Thomas Friedman: The Lexus and the Olive Tree. The World is Flat. A column in the New York Times. “Arguably the world’s most influential and popular foreign-policy thinker,” according to The Washingtonian.
Quick dear readers—which quote is parody and which is the real Thomas Friedman?
A. We got this free market, and I admit, I was speaking out in Minnesota – my hometown, in fact – and guy stood up in the audience, said, “Mr. Friedman, is there any free trade agreement you’d oppose?” I said, “No, absolutely not.” I said, “You know what, sir? I wrote a column supporting the CAFTA, the Caribbean Free Trade initiative [sic]. I didn’t even know what was in it. I just knew two words: free trade.” (in which Friedman admits that he knew next to nothing about a policy he promoted in the NYT)
B. Let’s face it—at this point I’m a rich guy, and I work for a newspaper run by guys who are even richer than I am. (in which Friedman owns up to his own place in the globalization hierarchy)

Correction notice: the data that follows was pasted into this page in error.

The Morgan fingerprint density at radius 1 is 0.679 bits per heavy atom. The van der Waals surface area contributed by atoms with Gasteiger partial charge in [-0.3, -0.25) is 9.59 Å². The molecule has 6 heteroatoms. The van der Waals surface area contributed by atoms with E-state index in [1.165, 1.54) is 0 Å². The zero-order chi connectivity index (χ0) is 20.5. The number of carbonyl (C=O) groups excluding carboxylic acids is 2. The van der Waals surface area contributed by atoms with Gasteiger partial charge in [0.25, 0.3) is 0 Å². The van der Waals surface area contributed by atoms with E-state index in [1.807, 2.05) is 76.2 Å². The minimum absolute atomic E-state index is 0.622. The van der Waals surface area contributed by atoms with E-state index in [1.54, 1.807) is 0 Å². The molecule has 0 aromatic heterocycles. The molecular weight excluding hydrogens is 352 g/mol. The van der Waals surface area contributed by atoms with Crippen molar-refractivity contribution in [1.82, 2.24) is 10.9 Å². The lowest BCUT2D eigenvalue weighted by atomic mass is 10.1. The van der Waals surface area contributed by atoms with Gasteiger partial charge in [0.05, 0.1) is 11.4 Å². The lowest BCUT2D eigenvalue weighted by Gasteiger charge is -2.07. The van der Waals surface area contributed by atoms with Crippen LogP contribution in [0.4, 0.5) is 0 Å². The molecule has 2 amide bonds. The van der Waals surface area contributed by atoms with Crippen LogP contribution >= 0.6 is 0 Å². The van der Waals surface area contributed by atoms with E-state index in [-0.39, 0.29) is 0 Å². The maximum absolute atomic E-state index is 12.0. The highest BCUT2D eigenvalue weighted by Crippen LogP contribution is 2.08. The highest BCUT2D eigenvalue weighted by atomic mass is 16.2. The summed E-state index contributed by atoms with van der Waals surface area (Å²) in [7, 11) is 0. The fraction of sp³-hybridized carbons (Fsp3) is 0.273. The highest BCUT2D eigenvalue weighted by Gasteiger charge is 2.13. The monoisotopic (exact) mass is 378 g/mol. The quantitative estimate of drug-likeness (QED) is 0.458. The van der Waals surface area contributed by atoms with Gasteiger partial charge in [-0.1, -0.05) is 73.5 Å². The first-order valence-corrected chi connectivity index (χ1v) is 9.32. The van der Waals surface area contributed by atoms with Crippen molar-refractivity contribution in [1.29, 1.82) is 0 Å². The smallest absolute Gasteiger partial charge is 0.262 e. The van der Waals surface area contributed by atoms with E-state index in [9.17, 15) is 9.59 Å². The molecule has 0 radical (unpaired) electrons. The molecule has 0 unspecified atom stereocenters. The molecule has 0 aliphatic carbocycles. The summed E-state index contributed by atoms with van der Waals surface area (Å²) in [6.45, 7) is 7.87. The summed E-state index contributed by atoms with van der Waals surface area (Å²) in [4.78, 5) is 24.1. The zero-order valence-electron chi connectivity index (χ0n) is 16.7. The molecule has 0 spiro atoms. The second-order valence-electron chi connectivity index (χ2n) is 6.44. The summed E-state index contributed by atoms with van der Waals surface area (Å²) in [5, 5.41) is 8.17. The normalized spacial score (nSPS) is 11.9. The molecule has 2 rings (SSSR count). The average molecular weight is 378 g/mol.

Answer: A is an actual quote. B is parody.
Solomon reports that The Washingtonian‘s July profile of Friedman had “scant ink to spare for criticisms of Friedman’s outlook: … strong support of … international trade rules and government policies [that] allow corporations to function with legal prerogatives that routinely trump labor rights, environmental protection, and economic justice.” Dollars & Sense has plenty of that ink, though. Here’s a small selection of our coverage of the downsides to corporate globalization:
- Know-Nothings and Know-It-Alls: What’s Wrong with the Hype about Globalization
- Nike to the Rescue? Africa Needs Better Jobs, Not Sweatshops
- Capital Stability and Local Democracy
- Fields of Free Trade: Mexico’s Small Farmers in a Global Economy
- Plus our recent coverage of immigration in May and September.